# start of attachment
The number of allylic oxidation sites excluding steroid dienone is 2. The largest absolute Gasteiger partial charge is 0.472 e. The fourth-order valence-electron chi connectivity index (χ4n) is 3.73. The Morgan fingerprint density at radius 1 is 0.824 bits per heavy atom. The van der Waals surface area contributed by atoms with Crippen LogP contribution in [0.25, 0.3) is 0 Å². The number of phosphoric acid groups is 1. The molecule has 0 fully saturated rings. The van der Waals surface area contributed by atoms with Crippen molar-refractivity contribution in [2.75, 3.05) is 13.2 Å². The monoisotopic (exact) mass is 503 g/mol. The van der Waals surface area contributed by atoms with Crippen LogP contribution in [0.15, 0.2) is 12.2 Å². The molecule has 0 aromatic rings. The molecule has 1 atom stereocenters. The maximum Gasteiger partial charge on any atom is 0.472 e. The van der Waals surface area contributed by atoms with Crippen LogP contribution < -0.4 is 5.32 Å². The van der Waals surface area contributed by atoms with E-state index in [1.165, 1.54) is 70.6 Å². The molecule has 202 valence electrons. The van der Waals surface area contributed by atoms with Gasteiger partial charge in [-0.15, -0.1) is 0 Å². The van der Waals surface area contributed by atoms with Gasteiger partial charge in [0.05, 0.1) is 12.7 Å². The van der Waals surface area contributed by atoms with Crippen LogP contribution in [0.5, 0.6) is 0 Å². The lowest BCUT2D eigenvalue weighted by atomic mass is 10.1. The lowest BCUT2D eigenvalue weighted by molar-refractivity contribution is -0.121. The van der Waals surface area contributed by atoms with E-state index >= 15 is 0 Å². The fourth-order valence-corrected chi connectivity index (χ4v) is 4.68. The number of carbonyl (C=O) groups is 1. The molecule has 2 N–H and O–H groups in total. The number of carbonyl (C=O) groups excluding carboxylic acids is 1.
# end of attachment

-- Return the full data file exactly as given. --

The number of allylic oxidation sites excluding steroid dienone is 2. The largest absolute Gasteiger partial charge is 0.472 e. The fourth-order valence-electron chi connectivity index (χ4n) is 3.73. The Morgan fingerprint density at radius 1 is 0.824 bits per heavy atom. The van der Waals surface area contributed by atoms with Crippen LogP contribution in [0.25, 0.3) is 0 Å². The number of phosphoric acid groups is 1. The molecule has 0 fully saturated rings. The van der Waals surface area contributed by atoms with Crippen molar-refractivity contribution in [2.75, 3.05) is 13.2 Å². The monoisotopic (exact) mass is 503 g/mol. The van der Waals surface area contributed by atoms with Crippen LogP contribution in [0.15, 0.2) is 12.2 Å². The molecule has 0 aromatic rings. The molecule has 1 atom stereocenters. The maximum Gasteiger partial charge on any atom is 0.472 e. The van der Waals surface area contributed by atoms with Crippen LogP contribution < -0.4 is 5.32 Å². The van der Waals surface area contributed by atoms with E-state index in [1.165, 1.54) is 70.6 Å². The molecule has 202 valence electrons. The van der Waals surface area contributed by atoms with Gasteiger partial charge in [-0.15, -0.1) is 0 Å². The van der Waals surface area contributed by atoms with Gasteiger partial charge in [0.05, 0.1) is 12.7 Å². The van der Waals surface area contributed by atoms with Crippen LogP contribution in [0.5, 0.6) is 0 Å². The lowest BCUT2D eigenvalue weighted by atomic mass is 10.1. The lowest BCUT2D eigenvalue weighted by molar-refractivity contribution is -0.121. The van der Waals surface area contributed by atoms with E-state index >= 15 is 0 Å². The fourth-order valence-corrected chi connectivity index (χ4v) is 4.68. The number of carbonyl (C=O) groups is 1. The molecule has 2 N–H and O–H groups in total. The number of carbonyl (C=O) groups excluding carboxylic acids is 1.